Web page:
If you look though old issues of the Blaine newspaper, around 1972, you’ll find that grass and peat fires kept the fire department hopping. Starting in May and continuing through the summer, almost every week’s issue lists at least one or two incidents. Oftentimes children were suspected of being the instigators. Before the northern suburbs filled in, there were lots of open spaces and low-lying bogs that provided tinder for these nuisance conflagrations. One such fire-prone area was a peaty expanse on the east side of University Avenue north of 109th Avenue. Today it’s the site of Park of the Four Seasons mobile home community, but prior to 1973 when Four Seasons opened, it was a good place for fires to start.
Not long ago I talked to a former resident, who, as a child and teenager, lived in Blaine, just south of what later became the mobile home park. To the residents of the neighborhood, it seemed there was one continuous peat fire that burned for years. It would flare up, the fire department would come and put it out and it would go dormant and smolder, but before long it would flare up again. The area was posted and the police patrolled and did a good job of keeping people out, but they couldn’t be everywhere all the time.
When the smoke was at its most active, children who had been playing outside came home with stinky clothes and people kept their windows shut, even in houses without air conditioning during the summer. Folks hung their wash out to dry only when the wind was blowing from the south. My correspondent was assigned the chore of taking the clothes inside as soon as she arrived home from school, in case the wind changed. Theirs was the neighborhood with the smoke and many of their daily activities were defined by the fumes from the north.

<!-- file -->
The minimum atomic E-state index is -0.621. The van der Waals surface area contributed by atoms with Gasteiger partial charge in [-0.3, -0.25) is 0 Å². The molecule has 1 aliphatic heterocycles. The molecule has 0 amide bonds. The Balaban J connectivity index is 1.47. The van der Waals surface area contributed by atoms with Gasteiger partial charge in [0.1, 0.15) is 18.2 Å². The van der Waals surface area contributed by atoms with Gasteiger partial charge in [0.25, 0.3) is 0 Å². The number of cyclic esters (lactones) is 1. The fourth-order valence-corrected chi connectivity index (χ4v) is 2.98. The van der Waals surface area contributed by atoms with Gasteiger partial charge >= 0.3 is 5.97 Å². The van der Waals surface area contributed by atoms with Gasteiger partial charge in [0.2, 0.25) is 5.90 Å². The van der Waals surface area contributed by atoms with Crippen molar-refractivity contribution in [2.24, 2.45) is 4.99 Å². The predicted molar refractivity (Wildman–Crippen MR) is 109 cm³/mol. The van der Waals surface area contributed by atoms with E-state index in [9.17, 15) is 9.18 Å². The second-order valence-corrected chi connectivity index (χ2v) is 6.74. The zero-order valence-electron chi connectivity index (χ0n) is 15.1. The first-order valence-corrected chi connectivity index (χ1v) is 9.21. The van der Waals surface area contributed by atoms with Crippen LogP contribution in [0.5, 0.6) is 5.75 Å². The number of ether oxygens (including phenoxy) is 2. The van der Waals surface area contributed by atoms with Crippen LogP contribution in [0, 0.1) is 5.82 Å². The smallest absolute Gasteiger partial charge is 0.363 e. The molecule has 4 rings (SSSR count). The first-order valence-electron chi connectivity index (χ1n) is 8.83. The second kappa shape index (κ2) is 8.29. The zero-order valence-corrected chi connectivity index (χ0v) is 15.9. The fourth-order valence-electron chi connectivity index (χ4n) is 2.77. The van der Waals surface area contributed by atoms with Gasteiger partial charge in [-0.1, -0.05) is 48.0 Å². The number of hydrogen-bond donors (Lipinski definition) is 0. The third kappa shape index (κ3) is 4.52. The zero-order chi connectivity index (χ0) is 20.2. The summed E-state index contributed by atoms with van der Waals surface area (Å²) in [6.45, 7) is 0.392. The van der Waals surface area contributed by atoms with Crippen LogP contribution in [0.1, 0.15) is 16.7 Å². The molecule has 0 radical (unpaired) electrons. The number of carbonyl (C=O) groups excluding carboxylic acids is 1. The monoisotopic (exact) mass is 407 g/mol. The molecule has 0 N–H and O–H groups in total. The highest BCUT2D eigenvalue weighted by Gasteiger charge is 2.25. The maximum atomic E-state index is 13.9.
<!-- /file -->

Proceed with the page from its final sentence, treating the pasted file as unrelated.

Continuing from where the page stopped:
While there was a lot of peat in the area, there wasn’t an infinite amount and eventually a good portion of it was consumed. When the plans for Four Seasons got underway, the locals liked to say, “All the peat has burned out, so now we can have a mobile home court.”
Now the former peat bog is a neighborhood of paved streets and grass lawns. Indeed, a lot of formerly ungroomed land in the northern suburbs has been transformed into development. Although grass and peat fires haven’t disappeared, they’re not as common, nor as close to residences, as they used to be. There aren’t too many places these days when a fire-prone lowland keeps an entire neighborhood indoors with the windows closed.